Known since the Paleolithic period, the vine and its fruit have justifiably been characterised as the “king of fruit”. Grape, a much loved food of the Greeks since the ancient times, would never be missing from the table. But even if the fruit itself was “absent”, a derivative of it would certainly have taken its place on every day’s lunch and dinner table. Vinegar, wine, molasses are just some of the products one can think of. However, the vine grants us with much more than we can think of. From its little branches, its leaves, all the way to its fruit and juice, the vine is literally exploitable from the top to the bottom and from inside to the outside!

Vine leaves: Vine leaves are large, wide and delicate. How could they not be used? They are used for each and every kind of stuffing, from oily with minced meat, to vegetarian with egg and lemon sauce, making Greek dishes even more popular. You can also wrap vine leaves around small fish or cheese pieces and barbeque them.

Vine shoots and tendrils: The first ones are the edges of the vine that, once cut are making a crunchy-moist sound and can be eaten raw or boiled with olive oil, vinegar and garlic mash. Tendrils are those thin curled up sprouts on the branches of the vine. In earlier years, they were known as “ostilnges”. You can enjoy these in the same way as the vine shoots, pickled in vinegar and salt water, accompanying a glass of ouzo.

Sour grape: Sour grape is the juice from unripe grapes. It is sour but doesn’t quite remind the taste of vinegar or lemon. During the time when no large refrigerators existed to preserve lemons all year round, sour grape juice replaced the use of lemons on the table.

Grapes: Grape is called the “king of all food” or “plant based milk” for the many nutrients it contains. It’s one of the sweetest fruit that grants many more produce than the fruit itself. Some varieties are intended for the creation of wine, others eaten as fruit, others for the production of raisins, while imagination in the kitchen added sugar, resulting in marmalade or grape preserves.

“Stafilarmia”: If you would rather enjoy grapes all year round, you should do it like previous generations did. “Stafilarmia”, a unique delicacy of the past, was whole cluster of grapes preserved either in molasses or wine with mustard seeds in order to last for several months. They would sometimes eat this with bread during fasting, in certain days when oil is prohibited.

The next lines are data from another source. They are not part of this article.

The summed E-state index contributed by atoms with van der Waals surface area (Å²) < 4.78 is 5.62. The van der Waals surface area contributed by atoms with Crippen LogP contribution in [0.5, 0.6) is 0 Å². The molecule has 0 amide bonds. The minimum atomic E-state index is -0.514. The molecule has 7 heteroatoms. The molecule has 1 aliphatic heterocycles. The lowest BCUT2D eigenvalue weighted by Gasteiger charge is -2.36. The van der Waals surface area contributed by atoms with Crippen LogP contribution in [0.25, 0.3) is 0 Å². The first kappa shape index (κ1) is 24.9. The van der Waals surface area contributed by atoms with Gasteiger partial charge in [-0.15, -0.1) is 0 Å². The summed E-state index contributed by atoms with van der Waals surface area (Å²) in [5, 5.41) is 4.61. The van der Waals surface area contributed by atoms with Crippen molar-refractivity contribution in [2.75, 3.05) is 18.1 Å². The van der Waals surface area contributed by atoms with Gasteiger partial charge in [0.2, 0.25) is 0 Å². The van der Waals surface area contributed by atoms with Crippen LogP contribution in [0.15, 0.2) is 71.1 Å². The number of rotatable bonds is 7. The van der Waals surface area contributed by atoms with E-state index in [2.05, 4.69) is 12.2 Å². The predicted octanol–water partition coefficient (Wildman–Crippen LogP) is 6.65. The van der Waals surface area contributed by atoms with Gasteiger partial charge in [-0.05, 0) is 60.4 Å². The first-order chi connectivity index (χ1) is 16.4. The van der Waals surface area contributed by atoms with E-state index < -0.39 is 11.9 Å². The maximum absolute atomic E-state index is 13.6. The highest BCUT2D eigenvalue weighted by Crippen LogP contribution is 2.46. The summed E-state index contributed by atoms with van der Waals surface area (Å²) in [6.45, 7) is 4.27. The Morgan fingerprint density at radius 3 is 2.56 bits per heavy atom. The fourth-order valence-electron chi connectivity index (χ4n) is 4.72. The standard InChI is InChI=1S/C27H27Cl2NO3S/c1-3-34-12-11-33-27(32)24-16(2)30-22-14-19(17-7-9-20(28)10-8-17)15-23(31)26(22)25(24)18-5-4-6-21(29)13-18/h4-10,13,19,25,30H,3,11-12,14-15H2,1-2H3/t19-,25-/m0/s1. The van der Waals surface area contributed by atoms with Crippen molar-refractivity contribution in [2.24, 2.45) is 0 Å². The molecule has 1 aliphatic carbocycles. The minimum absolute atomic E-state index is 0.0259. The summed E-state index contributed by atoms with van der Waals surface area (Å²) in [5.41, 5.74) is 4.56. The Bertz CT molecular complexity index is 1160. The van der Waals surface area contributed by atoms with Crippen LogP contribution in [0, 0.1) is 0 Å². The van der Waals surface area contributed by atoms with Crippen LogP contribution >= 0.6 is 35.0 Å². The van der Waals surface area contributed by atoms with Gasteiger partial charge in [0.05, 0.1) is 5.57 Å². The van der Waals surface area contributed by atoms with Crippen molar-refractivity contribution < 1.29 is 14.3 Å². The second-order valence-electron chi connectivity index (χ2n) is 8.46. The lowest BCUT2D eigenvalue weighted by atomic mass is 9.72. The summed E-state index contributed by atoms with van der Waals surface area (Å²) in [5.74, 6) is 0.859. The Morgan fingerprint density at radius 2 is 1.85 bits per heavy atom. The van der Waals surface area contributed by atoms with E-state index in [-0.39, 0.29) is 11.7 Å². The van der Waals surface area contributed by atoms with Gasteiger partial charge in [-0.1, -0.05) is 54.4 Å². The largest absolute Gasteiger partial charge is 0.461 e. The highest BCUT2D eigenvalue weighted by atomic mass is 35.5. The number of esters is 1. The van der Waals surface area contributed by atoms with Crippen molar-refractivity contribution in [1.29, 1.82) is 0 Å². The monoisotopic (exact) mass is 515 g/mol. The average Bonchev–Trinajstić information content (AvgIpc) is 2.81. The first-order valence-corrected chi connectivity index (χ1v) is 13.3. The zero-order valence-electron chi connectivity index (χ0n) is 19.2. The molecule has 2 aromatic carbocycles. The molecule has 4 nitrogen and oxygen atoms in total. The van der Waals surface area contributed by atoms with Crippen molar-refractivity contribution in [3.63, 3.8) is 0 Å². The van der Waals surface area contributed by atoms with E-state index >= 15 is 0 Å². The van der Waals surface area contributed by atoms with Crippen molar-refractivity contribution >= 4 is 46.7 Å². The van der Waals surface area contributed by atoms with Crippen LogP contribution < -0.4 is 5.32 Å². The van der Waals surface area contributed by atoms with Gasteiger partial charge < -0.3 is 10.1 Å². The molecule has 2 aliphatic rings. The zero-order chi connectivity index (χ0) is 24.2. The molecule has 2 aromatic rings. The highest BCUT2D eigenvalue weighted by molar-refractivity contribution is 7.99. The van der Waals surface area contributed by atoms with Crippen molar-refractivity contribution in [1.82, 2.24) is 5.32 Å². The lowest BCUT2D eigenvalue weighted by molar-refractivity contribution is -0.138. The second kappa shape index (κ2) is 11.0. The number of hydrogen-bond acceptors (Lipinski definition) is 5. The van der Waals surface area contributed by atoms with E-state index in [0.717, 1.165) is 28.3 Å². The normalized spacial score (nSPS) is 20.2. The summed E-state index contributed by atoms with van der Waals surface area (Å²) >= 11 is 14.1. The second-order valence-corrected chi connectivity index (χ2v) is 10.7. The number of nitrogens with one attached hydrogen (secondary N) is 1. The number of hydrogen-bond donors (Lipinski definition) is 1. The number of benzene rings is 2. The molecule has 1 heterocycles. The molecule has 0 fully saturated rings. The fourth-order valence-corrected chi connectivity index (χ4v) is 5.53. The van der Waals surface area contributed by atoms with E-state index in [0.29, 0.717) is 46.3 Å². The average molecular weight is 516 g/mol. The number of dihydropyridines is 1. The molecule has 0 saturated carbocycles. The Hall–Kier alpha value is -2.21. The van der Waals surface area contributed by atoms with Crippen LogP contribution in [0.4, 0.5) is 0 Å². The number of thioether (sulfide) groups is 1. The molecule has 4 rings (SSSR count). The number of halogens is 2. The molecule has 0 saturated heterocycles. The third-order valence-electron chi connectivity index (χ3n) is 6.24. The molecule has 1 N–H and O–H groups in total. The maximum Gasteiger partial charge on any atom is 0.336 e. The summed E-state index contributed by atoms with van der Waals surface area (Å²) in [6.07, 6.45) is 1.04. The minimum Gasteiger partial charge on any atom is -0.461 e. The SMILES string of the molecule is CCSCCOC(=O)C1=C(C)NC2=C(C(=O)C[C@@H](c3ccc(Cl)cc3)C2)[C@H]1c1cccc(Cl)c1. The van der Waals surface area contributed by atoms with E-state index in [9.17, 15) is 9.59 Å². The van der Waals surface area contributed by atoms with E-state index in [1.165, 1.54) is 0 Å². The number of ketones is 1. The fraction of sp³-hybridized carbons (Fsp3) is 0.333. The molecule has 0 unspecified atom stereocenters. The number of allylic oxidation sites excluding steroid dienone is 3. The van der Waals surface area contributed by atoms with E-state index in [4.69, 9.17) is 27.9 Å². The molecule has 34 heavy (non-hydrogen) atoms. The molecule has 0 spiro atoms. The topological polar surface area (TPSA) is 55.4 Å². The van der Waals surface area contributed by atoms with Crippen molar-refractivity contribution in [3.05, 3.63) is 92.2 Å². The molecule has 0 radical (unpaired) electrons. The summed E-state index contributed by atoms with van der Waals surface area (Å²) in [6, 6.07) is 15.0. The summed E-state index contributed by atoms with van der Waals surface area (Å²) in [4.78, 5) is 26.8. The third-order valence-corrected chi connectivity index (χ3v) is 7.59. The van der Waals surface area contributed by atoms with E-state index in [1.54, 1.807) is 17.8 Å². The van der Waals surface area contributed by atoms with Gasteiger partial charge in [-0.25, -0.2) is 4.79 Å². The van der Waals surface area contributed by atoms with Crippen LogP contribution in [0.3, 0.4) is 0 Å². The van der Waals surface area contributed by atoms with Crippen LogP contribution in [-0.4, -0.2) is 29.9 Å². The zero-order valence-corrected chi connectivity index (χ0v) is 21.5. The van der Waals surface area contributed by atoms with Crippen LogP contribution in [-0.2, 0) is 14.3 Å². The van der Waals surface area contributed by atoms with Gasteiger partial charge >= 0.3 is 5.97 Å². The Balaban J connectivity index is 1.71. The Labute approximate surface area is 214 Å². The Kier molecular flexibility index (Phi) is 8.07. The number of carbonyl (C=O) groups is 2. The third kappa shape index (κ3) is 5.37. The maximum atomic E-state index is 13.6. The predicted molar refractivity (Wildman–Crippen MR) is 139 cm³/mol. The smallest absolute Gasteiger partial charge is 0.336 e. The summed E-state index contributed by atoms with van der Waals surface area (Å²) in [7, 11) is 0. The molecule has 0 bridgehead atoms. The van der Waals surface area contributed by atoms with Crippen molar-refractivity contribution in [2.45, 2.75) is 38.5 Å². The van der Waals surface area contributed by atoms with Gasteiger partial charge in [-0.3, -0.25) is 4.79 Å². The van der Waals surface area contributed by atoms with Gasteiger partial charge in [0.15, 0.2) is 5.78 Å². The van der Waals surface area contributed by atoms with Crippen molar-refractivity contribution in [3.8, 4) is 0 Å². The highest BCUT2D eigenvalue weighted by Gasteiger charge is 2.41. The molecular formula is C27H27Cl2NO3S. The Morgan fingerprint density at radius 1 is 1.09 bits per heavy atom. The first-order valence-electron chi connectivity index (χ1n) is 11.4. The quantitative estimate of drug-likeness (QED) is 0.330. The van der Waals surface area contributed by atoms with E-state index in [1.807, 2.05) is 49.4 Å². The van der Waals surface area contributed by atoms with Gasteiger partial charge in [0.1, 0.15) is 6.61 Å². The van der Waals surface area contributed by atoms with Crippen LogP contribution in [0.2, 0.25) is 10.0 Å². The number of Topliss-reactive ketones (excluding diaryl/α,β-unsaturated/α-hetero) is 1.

Raisins: Many vine trees are solely intended for the production of raisins; the top ones being several muscat vines. Raisins are sun-dried grapes immersed in lye and then sun-dried again. There are black and white raisins, with the latter known as sultanas. They are known to have many benefits to humans, the most important ones being the decrease of bad cholesterol, their anti-cancerous properties and the significant impact in lowering blood pressure. In the past, raisins were a basic ingredient of our ancestors’ diet, who thought that they possessed magical and particularly beneficial properties. In Crete, raisins and must are, along with honey, the most important traditional sweeteners.

“Ppalouzes”, “kkiofteri” and “shoushoukkos”: These are three of the most loved and tasty traditional sweets. Though they resemble each other, each one is unique and all three deserve to be tasted by locals and foreigners! Their production is traced in the end of the 19th century, when the production of grapes was plenty, and they were the main dry food of farmers and labourers. “Ppalouzes”, known as must jelly in Greece, is, in essence, a thick cream made from grapes. It is often combined with almonds and kept in a cool place, in contrast to the “kkiofteri”, which is a sun-dried piece of “ppalouzes”. “Shoushoukos” is being made with must jelly and almonds or walnuts. House wives immerse a 2-metre-long string of nuts in the must jelly twice and let it dry. Then, a second, third and fourth dunking follows; a process lasting for four days, with fresh must jelly each day. All three sweets are excellent company for the traditional zivania.

“Retselia”: They are considered to be the ancestor of sweet preserves. Though they aren’t easily traced today, some house wives persist in making “retselia”, boiling fruit in molasses.

Vinegar: Even if wine goes bad, it’s not useless. It naturally becomes vinegar, accompanying all sorts of salads and food, while vinegar has about a million other uses in a household!

These are some of the vineyard’s presents to our daily table!